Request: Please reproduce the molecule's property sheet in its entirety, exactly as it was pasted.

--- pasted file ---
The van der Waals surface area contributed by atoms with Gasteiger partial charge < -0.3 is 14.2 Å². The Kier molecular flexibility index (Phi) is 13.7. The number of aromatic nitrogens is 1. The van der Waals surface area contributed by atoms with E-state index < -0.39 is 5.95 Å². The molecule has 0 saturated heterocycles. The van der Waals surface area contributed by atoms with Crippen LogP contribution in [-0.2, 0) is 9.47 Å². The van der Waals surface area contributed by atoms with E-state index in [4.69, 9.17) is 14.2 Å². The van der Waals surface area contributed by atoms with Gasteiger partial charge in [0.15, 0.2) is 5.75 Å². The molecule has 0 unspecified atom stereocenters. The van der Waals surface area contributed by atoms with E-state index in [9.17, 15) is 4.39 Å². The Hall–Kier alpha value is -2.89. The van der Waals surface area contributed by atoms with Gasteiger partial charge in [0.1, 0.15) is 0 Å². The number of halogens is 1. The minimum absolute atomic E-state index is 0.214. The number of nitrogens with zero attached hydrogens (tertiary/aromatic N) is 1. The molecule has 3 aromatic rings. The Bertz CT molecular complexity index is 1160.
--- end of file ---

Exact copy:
The van der Waals surface area contributed by atoms with Gasteiger partial charge < -0.3 is 14.2 Å². The Kier molecular flexibility index (Phi) is 13.7. The number of aromatic nitrogens is 1. The van der Waals surface area contributed by atoms with E-state index < -0.39 is 5.95 Å². The molecule has 0 saturated heterocycles. The van der Waals surface area contributed by atoms with Crippen LogP contribution in [-0.2, 0) is 9.47 Å². The van der Waals surface area contributed by atoms with E-state index in [4.69, 9.17) is 14.2 Å². The van der Waals surface area contributed by atoms with Gasteiger partial charge in [0.15, 0.2) is 5.75 Å². The molecule has 0 unspecified atom stereocenters. The van der Waals surface area contributed by atoms with E-state index in [9.17, 15) is 4.39 Å². The Hall–Kier alpha value is -2.89. The van der Waals surface area contributed by atoms with Gasteiger partial charge in [0.1, 0.15) is 0 Å². The number of halogens is 1. The minimum absolute atomic E-state index is 0.214. The number of nitrogens with zero attached hydrogens (tertiary/aromatic N) is 1. The molecule has 3 aromatic rings. The Bertz CT molecular complexity index is 1160.